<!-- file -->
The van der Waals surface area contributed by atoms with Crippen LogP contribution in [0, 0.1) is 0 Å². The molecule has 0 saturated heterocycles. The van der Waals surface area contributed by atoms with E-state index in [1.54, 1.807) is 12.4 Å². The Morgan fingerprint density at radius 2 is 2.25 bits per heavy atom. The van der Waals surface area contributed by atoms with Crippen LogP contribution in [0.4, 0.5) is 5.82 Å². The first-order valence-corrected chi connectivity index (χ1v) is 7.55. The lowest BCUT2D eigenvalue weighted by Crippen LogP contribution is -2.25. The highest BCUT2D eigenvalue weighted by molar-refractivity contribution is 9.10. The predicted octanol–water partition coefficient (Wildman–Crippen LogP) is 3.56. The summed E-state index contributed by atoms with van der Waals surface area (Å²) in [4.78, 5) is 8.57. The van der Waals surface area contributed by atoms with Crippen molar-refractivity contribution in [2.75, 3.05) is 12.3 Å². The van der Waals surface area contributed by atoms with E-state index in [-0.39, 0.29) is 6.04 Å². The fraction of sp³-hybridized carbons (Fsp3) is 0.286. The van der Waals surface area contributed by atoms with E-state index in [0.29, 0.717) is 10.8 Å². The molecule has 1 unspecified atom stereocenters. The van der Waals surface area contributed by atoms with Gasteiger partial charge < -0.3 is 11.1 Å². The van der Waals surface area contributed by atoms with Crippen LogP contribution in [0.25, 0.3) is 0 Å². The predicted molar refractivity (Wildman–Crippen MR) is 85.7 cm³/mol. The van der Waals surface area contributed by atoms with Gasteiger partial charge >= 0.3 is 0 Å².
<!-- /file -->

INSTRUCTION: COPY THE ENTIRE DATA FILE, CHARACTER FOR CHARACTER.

The van der Waals surface area contributed by atoms with Crippen LogP contribution in [0, 0.1) is 0 Å². The molecule has 0 saturated heterocycles. The van der Waals surface area contributed by atoms with E-state index in [1.54, 1.807) is 12.4 Å². The Morgan fingerprint density at radius 2 is 2.25 bits per heavy atom. The van der Waals surface area contributed by atoms with Crippen LogP contribution in [0.4, 0.5) is 5.82 Å². The first-order valence-corrected chi connectivity index (χ1v) is 7.55. The lowest BCUT2D eigenvalue weighted by Crippen LogP contribution is -2.25. The highest BCUT2D eigenvalue weighted by molar-refractivity contribution is 9.10. The predicted octanol–water partition coefficient (Wildman–Crippen LogP) is 3.56. The summed E-state index contributed by atoms with van der Waals surface area (Å²) in [4.78, 5) is 8.57. The van der Waals surface area contributed by atoms with Crippen molar-refractivity contribution in [2.75, 3.05) is 12.3 Å². The van der Waals surface area contributed by atoms with E-state index in [-0.39, 0.29) is 6.04 Å². The fraction of sp³-hybridized carbons (Fsp3) is 0.286. The van der Waals surface area contributed by atoms with E-state index in [0.29, 0.717) is 10.8 Å². The molecule has 1 unspecified atom stereocenters. The van der Waals surface area contributed by atoms with Gasteiger partial charge < -0.3 is 11.1 Å². The van der Waals surface area contributed by atoms with Crippen LogP contribution in [0.25, 0.3) is 0 Å². The predicted molar refractivity (Wildman–Crippen MR) is 85.7 cm³/mol. The van der Waals surface area contributed by atoms with Gasteiger partial charge >= 0.3 is 0 Å².